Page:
The unknown fate of Gould Street

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The year-long closure is coming to an end and the decision to allow cars back in or let students roam free lies in the hands of community council. Christina Dun reports

Theatre students have performed on it, flash mobs have danced on it, and countless carnival prizes have been won on it. Every student has walked across it on their way to class, and every pigeon has landed on it.

More than 40 activities and events took place on Gould Street last year, thanks to the pilot project that created a traffic-free zone in the heart of campus.

With the one-year trial period coming to an end, the future of this pedestrian-friendly is in the hands of the Toronto and East York Community Council.

Meeting to vote on Sept. 12, its members will decide whether the street will remain blocked off to vehicles.

According to the meeting’s agenda, the recommendation from Transportation Services is to extend the contract “from Oct. 1, 2011 to March 31, 2012 on the same terms and conditions generally as set out in the existing agreement.”

And with Gould Street being a central area of Ryerson’s campus, many find it hard to imagine the streets full of cars, as it was before the initial closure back in September 2010.

Thea Lape, a fourth year early childhood education student, has seen a major improvement to the campus atmosphere.

“Our campus doesn’t really feel like a campus when there are cars passing through it,” says Lape. “[We’re] well within the city, so I really like how they closed it off because it’s just nicer and a lot more relaxing.”

One of the main goals of Ryerson’s Master Plan, which was announced by President Sheldon Levy in 2006, is to put people first through “pedestrianization of the urban environment.”

With the success and positive feedback from students and the community, there is hope Gould will remain closed for at least another year and eventually become a permanent pedestrian zone.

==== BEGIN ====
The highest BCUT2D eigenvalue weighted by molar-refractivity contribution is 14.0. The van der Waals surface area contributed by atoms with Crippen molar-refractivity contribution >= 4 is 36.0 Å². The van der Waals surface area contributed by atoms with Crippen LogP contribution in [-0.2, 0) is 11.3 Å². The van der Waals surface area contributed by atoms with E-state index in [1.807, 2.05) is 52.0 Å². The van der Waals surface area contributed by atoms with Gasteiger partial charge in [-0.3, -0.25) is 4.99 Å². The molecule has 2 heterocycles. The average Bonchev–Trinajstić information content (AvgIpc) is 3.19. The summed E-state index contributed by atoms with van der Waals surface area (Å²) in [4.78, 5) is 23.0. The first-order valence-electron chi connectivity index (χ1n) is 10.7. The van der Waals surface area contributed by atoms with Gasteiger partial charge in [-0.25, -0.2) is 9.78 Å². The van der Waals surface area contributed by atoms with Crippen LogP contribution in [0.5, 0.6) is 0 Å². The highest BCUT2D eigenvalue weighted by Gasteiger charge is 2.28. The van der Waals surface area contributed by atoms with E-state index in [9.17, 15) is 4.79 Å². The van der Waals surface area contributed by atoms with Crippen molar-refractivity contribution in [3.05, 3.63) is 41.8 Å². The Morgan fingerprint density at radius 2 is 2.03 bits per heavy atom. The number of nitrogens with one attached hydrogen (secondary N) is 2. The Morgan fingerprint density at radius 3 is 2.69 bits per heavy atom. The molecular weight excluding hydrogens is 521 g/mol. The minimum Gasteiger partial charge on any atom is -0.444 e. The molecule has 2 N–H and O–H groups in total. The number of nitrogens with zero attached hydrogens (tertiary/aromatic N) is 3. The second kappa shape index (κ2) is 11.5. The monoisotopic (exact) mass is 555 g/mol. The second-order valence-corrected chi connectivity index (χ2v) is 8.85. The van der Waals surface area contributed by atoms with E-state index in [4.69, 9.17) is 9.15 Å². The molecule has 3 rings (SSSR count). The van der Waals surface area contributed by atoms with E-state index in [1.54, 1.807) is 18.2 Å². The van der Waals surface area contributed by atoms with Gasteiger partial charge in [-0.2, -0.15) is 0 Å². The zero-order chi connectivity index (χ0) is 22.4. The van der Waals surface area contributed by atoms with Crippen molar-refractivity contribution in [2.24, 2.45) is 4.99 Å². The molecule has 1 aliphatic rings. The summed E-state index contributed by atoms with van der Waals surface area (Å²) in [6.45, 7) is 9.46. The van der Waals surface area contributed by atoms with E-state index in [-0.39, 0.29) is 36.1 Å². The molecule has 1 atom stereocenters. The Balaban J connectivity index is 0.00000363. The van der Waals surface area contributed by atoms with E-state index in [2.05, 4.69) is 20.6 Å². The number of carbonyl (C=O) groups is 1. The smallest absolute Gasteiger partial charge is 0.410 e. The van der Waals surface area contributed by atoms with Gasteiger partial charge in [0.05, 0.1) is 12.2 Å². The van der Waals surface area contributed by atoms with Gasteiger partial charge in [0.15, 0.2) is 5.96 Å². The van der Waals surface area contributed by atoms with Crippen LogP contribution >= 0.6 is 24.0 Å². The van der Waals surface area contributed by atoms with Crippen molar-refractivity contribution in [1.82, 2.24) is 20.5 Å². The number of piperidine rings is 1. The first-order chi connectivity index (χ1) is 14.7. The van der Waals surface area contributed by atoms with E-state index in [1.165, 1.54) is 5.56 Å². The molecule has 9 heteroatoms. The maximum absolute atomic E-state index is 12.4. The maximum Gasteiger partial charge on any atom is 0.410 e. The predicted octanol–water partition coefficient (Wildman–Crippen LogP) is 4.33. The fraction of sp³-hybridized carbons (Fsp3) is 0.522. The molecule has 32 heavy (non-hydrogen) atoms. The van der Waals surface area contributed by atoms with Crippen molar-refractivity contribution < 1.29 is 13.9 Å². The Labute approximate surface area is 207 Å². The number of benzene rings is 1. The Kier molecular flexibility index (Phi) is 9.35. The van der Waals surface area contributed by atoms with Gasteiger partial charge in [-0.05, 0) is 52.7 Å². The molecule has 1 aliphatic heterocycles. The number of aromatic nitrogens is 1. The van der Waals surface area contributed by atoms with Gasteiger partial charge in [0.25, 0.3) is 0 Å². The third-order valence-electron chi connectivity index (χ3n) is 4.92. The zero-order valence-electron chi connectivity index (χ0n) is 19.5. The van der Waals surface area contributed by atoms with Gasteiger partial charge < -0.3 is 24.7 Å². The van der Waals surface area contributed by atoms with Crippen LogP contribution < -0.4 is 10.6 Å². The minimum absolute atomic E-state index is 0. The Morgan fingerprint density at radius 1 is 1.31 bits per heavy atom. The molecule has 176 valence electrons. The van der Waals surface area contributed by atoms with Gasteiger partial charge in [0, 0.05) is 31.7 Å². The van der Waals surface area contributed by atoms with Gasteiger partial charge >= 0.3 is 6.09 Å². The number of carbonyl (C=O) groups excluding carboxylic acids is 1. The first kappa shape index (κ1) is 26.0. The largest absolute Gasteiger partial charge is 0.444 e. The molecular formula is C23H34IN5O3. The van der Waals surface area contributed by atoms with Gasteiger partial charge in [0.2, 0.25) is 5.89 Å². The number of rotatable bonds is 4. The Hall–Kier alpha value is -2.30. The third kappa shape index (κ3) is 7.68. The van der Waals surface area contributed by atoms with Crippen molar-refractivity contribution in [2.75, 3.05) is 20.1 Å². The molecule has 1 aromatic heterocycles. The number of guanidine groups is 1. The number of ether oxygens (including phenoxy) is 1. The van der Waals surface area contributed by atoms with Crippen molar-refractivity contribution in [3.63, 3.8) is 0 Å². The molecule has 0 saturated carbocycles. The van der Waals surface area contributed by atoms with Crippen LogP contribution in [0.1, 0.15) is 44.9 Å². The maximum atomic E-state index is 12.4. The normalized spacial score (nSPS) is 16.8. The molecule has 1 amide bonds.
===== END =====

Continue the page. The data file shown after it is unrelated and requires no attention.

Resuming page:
“Even just closing off one little street, it makes me want to stay on campus a little bit longer than usual,” says Lape. “So it’s not just like going to class and going straight home.”

The project is also supported by Ward 27’s City Councillor Kristyn Wong-Tam.

“I know that Ryerson has ambitious plans to upgrade the street quality,” says Wong-Tam, “and it is setting a wonderful example of street beautification.”

Wong-Tam, who worked closely with groups throughout the city to plan the project, “hopes the vote will be able to approve the closure permanently.”

One of those groups includes the Ryerson Students’ Union (RSU).

“Since the pilot project started, we have been working most closely with the Ryerson administration and the City of Toronto on hosting events and showcasing the potential of a permanently closed Gould street,” says Sean Carson, RSU vice-president operations.

The RSU started the campaign eight years ago and will continue to put pressure on the city to keep it going.

“Even after the decision from City Council, the Ryerson Students’ Union will continue to fight for our number one goal: a fully closed Gould Street from Victoria to Church that provides a safe and pedestrian-friendly campus space for our members,” says Carson.

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